Japanese troops look at the ruins of Shanghai, 1937.

How China and Japan See Each Other

Over the past century the politics of East Asia have been influenced more profoundly by the Sino-Japanese relationship than by any other single factor. Because both the two present-day societies have roots in classical Chinese civilization-only a "heritage" for each today-Chinese and Japanese politicians before World War II often argued that there was a special binding relationship between them. Japan's written language and much of its religious, artistic and moral civilization derive from Chinese culture, while Japan was the primary influence both positively and negatively on whole generations of Chinese revolutionaries, some of whom are still alive and active today. Perhaps because of this common heritage of civilization and mutual influence, the enormous misunderstandings, wars, threats and depredations that have characterized Sino-Japanese relations for a century have tended to take on the ferocity of a family or civil feud. Even though well-educated Chinese and Japanese can learn each other's language rather easily, it is doubtful whether any two peoples in the twentieth century have approached each other with more profoundly misleading stereotypes.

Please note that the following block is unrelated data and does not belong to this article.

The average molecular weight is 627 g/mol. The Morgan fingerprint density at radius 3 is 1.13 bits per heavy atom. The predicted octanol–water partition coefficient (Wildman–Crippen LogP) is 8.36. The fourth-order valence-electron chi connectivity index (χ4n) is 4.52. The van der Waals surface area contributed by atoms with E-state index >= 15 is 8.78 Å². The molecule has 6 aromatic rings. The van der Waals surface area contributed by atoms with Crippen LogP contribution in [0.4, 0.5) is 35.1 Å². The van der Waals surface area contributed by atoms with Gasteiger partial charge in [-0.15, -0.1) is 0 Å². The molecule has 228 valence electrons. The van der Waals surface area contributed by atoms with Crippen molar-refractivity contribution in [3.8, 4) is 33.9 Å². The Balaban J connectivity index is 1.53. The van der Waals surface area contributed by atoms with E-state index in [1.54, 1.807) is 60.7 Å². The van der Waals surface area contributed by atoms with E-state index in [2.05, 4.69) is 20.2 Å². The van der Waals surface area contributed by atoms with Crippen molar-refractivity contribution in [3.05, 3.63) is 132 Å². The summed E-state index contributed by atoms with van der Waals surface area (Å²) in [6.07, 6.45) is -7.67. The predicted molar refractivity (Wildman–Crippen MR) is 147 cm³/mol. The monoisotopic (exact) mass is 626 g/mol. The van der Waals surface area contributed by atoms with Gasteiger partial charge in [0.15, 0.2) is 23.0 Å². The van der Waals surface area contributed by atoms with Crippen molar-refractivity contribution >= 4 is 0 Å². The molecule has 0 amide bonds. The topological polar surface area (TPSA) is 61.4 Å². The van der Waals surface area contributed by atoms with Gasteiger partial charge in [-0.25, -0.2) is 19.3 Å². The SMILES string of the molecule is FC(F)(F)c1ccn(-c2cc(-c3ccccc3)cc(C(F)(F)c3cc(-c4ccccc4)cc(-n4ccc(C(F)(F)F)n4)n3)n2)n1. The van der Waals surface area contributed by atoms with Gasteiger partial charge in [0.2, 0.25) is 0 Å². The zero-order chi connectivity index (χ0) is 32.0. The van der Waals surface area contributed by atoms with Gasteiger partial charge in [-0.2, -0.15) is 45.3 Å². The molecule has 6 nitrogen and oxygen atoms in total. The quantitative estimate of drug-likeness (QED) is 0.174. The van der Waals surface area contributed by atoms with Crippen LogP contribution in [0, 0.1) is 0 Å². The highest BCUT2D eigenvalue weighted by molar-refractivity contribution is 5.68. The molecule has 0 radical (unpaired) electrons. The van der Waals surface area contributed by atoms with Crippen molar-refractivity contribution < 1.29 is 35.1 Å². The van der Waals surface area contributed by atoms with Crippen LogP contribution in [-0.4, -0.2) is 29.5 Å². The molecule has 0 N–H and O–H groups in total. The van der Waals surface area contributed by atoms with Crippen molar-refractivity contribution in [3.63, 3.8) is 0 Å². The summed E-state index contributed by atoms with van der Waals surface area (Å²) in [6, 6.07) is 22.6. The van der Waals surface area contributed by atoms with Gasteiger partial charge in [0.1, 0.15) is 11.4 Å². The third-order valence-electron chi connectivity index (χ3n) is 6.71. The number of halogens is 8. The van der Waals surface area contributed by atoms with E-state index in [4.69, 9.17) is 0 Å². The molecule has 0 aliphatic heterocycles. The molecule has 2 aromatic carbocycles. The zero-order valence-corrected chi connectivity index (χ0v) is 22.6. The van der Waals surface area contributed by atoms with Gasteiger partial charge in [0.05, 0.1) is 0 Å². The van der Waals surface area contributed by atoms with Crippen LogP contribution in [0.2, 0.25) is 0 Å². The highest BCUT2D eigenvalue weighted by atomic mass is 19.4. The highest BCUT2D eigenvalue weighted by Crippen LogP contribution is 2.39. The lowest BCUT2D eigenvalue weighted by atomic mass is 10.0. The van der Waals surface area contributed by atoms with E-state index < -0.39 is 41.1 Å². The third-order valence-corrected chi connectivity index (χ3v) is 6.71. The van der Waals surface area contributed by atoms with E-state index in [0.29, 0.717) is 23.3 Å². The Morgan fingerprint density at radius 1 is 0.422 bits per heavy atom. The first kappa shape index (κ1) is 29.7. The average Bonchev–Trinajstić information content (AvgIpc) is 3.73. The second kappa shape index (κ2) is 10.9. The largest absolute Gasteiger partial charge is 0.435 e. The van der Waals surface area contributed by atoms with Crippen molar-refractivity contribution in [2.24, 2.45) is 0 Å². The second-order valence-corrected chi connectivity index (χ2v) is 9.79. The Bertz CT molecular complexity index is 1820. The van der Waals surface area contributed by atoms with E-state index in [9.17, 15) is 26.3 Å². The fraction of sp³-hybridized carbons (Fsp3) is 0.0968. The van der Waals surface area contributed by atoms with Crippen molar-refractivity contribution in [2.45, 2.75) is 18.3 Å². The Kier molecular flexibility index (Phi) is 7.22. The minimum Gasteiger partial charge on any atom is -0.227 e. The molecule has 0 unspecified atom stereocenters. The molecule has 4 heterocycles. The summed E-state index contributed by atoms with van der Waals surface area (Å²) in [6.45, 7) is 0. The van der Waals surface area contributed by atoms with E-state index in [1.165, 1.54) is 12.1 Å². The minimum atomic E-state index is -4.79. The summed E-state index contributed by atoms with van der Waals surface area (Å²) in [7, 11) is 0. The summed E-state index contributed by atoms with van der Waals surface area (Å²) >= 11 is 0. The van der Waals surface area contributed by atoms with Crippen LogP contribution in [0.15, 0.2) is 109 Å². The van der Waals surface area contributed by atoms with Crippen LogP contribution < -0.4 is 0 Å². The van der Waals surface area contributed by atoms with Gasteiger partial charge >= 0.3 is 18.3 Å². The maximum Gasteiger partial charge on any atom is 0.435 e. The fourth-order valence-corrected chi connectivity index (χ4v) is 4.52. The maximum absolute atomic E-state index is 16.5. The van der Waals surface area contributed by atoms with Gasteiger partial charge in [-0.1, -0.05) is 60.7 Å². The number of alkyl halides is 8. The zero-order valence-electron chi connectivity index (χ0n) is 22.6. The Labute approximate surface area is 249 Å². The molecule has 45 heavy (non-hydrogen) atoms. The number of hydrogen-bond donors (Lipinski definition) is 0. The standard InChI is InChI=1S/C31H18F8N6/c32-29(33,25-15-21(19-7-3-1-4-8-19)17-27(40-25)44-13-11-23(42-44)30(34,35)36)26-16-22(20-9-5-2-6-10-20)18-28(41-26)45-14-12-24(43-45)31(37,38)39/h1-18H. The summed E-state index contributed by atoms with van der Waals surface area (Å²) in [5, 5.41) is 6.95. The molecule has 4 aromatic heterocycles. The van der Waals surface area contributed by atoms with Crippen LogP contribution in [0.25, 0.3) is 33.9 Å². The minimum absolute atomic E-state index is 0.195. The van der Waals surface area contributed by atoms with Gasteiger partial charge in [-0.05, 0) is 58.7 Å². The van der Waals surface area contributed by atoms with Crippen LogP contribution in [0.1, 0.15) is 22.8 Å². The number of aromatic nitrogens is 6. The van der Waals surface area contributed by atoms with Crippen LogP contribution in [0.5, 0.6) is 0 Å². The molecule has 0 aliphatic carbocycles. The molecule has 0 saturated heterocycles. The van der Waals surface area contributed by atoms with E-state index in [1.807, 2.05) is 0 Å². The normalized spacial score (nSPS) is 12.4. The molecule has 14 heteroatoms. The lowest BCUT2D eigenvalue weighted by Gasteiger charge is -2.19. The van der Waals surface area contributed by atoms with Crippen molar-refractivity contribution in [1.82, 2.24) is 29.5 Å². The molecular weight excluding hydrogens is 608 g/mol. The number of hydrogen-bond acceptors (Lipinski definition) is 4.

Three specific historical occurrences continue to mold Chinese and Japanese attitudes toward each other, in addition to the broader pressures on the two nations of different ideologies and national interests. First, China and Japan reacted to the influence of Western imperialism in the nineteenth century in almost diametrically opposite ways: within a few decades after the Western intrusion Japan had accommodated herself to and incorporated modern technology, whereas China disintegrated as a social system and required a century before she could begin her own modernization under conditions of national unity. Second, prior to the First World War Japan served as an exemplar and model for many Chinese modernizers, a role that the Soviet Union took over after the Bolshevik Revolution; and just as in the case of the Sino-Soviet conflict, this earlier relationship has tended to color later antagonisms with feelings of ingratitude on the one hand and betrayal on the other. Third, Japan's ultimate betrayal, in the eyes

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